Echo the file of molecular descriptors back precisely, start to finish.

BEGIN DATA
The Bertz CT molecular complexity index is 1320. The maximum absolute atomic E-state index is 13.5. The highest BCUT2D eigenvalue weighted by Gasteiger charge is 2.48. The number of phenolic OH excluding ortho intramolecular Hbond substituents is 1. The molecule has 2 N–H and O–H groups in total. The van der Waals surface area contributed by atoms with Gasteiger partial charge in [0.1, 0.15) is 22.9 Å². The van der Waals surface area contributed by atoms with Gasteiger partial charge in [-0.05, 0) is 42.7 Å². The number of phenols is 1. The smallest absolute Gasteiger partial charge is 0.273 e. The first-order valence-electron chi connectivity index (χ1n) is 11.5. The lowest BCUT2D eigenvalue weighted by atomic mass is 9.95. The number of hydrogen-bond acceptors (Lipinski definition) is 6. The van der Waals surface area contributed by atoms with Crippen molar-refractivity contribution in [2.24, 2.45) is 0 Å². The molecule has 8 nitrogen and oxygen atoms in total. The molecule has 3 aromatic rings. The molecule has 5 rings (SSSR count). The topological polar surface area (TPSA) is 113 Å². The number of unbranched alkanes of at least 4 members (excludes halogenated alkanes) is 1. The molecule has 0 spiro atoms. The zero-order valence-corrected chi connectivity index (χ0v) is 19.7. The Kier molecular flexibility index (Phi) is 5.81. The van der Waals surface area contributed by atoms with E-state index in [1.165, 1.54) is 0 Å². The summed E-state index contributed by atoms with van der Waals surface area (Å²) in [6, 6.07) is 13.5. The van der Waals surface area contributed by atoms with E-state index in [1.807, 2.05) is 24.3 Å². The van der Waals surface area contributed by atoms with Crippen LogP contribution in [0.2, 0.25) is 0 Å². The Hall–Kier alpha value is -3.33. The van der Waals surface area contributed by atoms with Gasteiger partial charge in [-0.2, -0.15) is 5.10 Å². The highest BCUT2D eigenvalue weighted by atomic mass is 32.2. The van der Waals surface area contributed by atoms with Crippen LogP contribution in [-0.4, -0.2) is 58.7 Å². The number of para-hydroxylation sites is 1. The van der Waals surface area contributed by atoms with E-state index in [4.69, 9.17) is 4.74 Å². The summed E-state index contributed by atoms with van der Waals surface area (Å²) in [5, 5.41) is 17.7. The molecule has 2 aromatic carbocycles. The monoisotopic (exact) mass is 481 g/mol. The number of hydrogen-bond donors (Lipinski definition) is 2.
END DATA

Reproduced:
The Bertz CT molecular complexity index is 1320. The maximum absolute atomic E-state index is 13.5. The highest BCUT2D eigenvalue weighted by Gasteiger charge is 2.48. The number of phenolic OH excluding ortho intramolecular Hbond substituents is 1. The molecule has 2 N–H and O–H groups in total. The van der Waals surface area contributed by atoms with Gasteiger partial charge in [0.1, 0.15) is 22.9 Å². The van der Waals surface area contributed by atoms with Gasteiger partial charge in [-0.05, 0) is 42.7 Å². The number of phenols is 1. The smallest absolute Gasteiger partial charge is 0.273 e. The first-order valence-electron chi connectivity index (χ1n) is 11.5. The lowest BCUT2D eigenvalue weighted by atomic mass is 9.95. The number of hydrogen-bond acceptors (Lipinski definition) is 6. The van der Waals surface area contributed by atoms with Crippen molar-refractivity contribution in [2.24, 2.45) is 0 Å². The molecule has 8 nitrogen and oxygen atoms in total. The molecule has 3 aromatic rings. The molecule has 5 rings (SSSR count). The topological polar surface area (TPSA) is 113 Å². The number of unbranched alkanes of at least 4 members (excludes halogenated alkanes) is 1. The molecule has 0 spiro atoms. The zero-order valence-corrected chi connectivity index (χ0v) is 19.7. The Kier molecular flexibility index (Phi) is 5.81. The van der Waals surface area contributed by atoms with E-state index in [1.165, 1.54) is 0 Å². The summed E-state index contributed by atoms with van der Waals surface area (Å²) in [6, 6.07) is 13.5. The van der Waals surface area contributed by atoms with E-state index in [1.807, 2.05) is 24.3 Å². The van der Waals surface area contributed by atoms with Crippen LogP contribution in [0.2, 0.25) is 0 Å². The Hall–Kier alpha value is -3.33. The van der Waals surface area contributed by atoms with Gasteiger partial charge in [-0.2, -0.15) is 5.10 Å². The highest BCUT2D eigenvalue weighted by atomic mass is 32.2. The van der Waals surface area contributed by atoms with Crippen LogP contribution in [-0.4, -0.2) is 58.7 Å². The number of para-hydroxylation sites is 1. The van der Waals surface area contributed by atoms with E-state index in [4.69, 9.17) is 4.74 Å². The summed E-state index contributed by atoms with van der Waals surface area (Å²) in [5, 5.41) is 17.7. The molecule has 2 aromatic carbocycles. The monoisotopic (exact) mass is 481 g/mol. The number of hydrogen-bond donors (Lipinski definition) is 2.